Monday, October 03, 2011

A Problem with KFAN analysis

I'd like to detail something that I heard on my way in to work that bothered me all day long.  Listening to KFAN may be a fool's errand, and I resisted for a really really long time.  Football sucked me in, and the hilarious, continued collapse of the Vikings made me stay.

This morning, a whole bunch of people were calling for Christian Ponder to start over Donovan McNabb (to their credit, hardly anyone goes with the "he gives us a better chance to win"; almost everyone seems much more attuned to the "hell, this season is done--let's get ready for next year", which has got to chagrin the hell out of the Vikings Stadium Brain Trust.  Paul Allen (or as he refers to himself, PA) wasn't yet willing to throw in that towel, but he is clearly making noises along the lines of the key problem is McNabb's play. Reasons for losses have varied week to week--not enough passing from McNabb; an ancient looking offensive plan; not enough touches for Adrian Peterson; not enough touches for Percy Harvin--but the season-long focus of derision has been Donovan McNabb.

For weeks, I've been wondering if anyone was going to notice that maybe some of the blame could probably lie with the defense, particularly the secondary.  I mean, if you blow three first half leads, each one bigger than the last, at some point one has to assume that teams are passing on the Vikings defense pretty effectively.  And that's certainly borne out by the numbers*:

Week 1:  Chargers        First Half:  138 Yards   Second Half:  192 Yards
Week 2:  Buccaneers:   First Half:    53 Yards   Second Half:   190 Yards
Week 3:  Lions:             First Half:   44 Yards   Second Half:   277 Yards  (OT:  57 Yards)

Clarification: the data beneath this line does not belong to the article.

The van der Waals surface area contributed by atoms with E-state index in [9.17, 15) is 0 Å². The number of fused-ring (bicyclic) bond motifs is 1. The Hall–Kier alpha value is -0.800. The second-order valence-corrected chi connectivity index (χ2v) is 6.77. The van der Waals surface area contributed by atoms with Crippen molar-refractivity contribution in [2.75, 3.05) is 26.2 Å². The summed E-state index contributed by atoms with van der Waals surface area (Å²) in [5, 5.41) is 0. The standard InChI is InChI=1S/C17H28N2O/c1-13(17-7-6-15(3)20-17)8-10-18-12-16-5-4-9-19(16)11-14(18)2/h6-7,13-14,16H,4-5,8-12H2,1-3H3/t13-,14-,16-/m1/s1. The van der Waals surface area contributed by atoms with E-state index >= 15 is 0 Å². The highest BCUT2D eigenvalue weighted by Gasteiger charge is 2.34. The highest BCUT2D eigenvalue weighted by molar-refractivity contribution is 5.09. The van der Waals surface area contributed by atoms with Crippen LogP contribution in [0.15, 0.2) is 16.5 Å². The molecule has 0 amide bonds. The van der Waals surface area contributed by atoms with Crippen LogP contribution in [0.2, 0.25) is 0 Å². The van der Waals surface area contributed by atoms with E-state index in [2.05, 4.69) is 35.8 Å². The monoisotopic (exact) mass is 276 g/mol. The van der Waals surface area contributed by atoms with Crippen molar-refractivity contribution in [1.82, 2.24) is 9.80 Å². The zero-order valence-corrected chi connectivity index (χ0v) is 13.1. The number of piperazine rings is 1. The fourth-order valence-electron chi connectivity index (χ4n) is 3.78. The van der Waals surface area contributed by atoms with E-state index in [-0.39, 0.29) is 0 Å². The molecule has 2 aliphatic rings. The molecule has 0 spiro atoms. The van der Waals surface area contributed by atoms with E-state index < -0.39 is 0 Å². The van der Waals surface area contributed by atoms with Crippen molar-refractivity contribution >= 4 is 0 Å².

So, in this context, a fella calls up the PA Monday Morning Vikings Moaning and Wailing show.  He is a typical Vikings fan, and is upset, but instead of Donovan McNabb, he wants to talk about the defense.  He is incensed at their play, and in a deft series of maneuvers that almost seems clinical, PA demolishes the guys points before he even gets going.

The caller is Matt in Moorhead.  I'm going to paraphrase below, but if you want to hear the whole thing, you can--it starts at the 27:02 mark here.

Matt the Caller:  Hey, PA, I just want to talk about how bad our defense was--I mean, Kansas City's Offense is just junk, garbage, and to give up points...
Paul Allen:  I'm not enjoy your phone call, and I'll like to tell you why...Would you say the Lions have an explosive offense?
MC:  Yes, they are.
PA:  And yeah, the Buccaneers aren't as explosive as the Lions, but they aren't the worst, right?
MC:  Okay, yeah.
PA: The only touchdown the Vikings gave up yesterday, was on one really bad play, with bad coverage, bad safety help, bad tackling. The whole thing was bad, but that was the only TD they scored.  And, hey, Matt, if you had been told that something called Ryan Succop was going to hit 5 FG's, would you have been OK with that?
Matt:  I guess, yeah.
PA:  Not the defense's fault, then.

So it all kind of makes sense, until you stop and think about it. The Buccaneers haven't just been not-super-explosive. They've been plodding most of this season.

But mainly, I want to focus on Kansas City, because Paul Allen, by talking about all this other shit, managed to obscure something that I think is pretty germane to the whole Vikings Defense is at least partially to blame.
1. That's a weird proviso he throws out there--"If you don't count the most glaringly egregious mistake the secondary made, they didn't have any really egregious mistakes."  And it was a humdinger, by the by...If you haven't seen it, take a look. It may have been the worst defended TD pass in the league this week.

2. Hey, look--holding a team to five field goals and one TD isn't bad, but let's put that in context--it's the KC Chiefs!  You want to complain about a passing game, Vikings fans, take a look at Matt Cassel's numbers. His game against the Vikings was the first time he went over 200 yards. A team could feel pretty good about only giving up 22 points on six scoring drives, until you realize that the Chiefs scored a total of 27 points on five scoring drives--in their previous three games combined.

So, yeah, Donovan McNabb hasn't set the world on fire, particularly in the second half of games.  But maybe he just needs to do what every QB in the league needs to do to put up big numbers in the second half--play against the Vikings defense.

*I put these numbers together myself using game logs, which may not be the most accurate.  I did the best I could, and the general tenor of the numbers are correct.

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